A strong message for today’s business leaders and managers is to be authentic. Don’t try to mimic somebody else’s leadership style but behave consistently with your own values and develop your own style. Bill George, the former CEO and current professor at Harvard, is a leading exponent of this thinking. His article on “Discovering your Authentic Leadership” identifies self-awareness as one of the key elements in being able to develop your personal authentic leadership style (HBR Article, written with Peter Sims, Andrew N. McLean, David Mayer, Diana Mayer, 01-Feb-2007)
Do you ever stop to think about how you actually communicate with your colleagues and what impact you are having? Have you ever asked a colleague or key stakeholder for feedback on how you communicate and what effect this has on them?
You may be familiar with the work of Albert Mehrabian the Psychology Professor of UCLA. From his studies he concluded two key things. There are three elements in any face-to-face communication. They are words, tone of voice and non-verbal communication or body language. The second thing he concluded was that the tone of voice and body language are particularly powerful in conveying feelings and attitudes. To achieve a lasting impact, particularly when communicating at an emotional level, these three elements must match. How much time have you reflected recently on your voice tone or body language? When was the last time you asked another person to observe you and give you feedback on your body language?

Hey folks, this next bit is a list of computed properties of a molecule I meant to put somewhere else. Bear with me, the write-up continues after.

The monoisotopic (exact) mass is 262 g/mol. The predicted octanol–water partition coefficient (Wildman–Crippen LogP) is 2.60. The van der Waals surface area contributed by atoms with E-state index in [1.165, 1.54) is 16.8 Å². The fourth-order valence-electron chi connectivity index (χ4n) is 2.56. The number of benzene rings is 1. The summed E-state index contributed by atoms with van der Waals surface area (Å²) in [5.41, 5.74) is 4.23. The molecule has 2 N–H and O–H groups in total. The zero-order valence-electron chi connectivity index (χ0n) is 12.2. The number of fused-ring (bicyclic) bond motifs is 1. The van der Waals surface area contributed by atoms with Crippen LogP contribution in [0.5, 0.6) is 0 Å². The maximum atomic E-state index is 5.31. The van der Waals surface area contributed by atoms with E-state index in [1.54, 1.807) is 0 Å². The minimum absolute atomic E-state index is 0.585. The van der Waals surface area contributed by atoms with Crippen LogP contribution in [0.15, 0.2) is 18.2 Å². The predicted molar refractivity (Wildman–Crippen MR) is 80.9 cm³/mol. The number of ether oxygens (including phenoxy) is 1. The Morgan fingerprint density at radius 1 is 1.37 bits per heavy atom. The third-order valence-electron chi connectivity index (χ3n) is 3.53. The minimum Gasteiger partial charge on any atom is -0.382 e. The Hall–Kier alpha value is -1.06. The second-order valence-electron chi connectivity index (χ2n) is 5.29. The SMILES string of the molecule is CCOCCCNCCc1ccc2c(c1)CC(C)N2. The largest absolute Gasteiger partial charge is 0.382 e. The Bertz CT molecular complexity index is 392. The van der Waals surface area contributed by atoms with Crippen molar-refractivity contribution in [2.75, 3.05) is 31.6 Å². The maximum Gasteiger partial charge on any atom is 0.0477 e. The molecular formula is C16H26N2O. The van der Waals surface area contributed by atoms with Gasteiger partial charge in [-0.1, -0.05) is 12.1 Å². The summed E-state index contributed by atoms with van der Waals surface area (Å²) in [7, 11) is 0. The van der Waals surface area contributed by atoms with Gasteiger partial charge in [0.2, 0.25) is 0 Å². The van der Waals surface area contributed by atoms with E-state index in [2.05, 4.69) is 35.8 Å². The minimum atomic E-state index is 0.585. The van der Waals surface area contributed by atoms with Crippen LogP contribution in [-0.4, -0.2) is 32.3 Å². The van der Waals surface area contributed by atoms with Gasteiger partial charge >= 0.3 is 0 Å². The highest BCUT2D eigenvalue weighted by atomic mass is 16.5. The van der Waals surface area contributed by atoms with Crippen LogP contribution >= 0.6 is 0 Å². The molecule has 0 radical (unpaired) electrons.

For more details on the work of Albert Mehrabian refer to:
- Mehrabian, Albert; Wiener, Morton (1967). "Decoding of Inconsistent Communications". Journal of Personality and Social Psychology 6 (1): 109–114. doi:10.1037/h0024532. PMID 6032751.
- Mehrabian, Albert; Ferris, Susan R. (1967). "Inference of Attitudes from Nonverbal Communication in Two Channels". Journal of Consulting Psychology 31 (3): 248–252. doi:10.1037/h0024648.
The way we communicate with others builds the foundation of our relationships. Have you reflected recently on your relationship with your key stakeholders and colleagues? Do you take it for granted that all is well? Do you always achieve a satisfactory outcome for both parties even when dealing with challenging situations? Eric Berne, the Canadian Psychologist, developed a framework from his clinical research in the 1950’s called transactional analysis which helps to decode what he labelled the games people play. The model talks about transactions between people which are the essence of the relationship. You don’t need to be a psychologist to grasp the value of the model and apply it to your daily professional relationships. It can give you a new insight into some relationships that you may find difficult or troubling, and provide some new practical ideas to get the results needed. (Eric Berne – “The Games People Play – the Psychology of Human Relations” – available on Amazon.)
This seminar enables you to understand better other people in your world, and how you relate to each other. You will walk away with a more effective plan to avoid the pitfalls which can cause so much disruption to individual and team relationships, which are so important for the success of the business.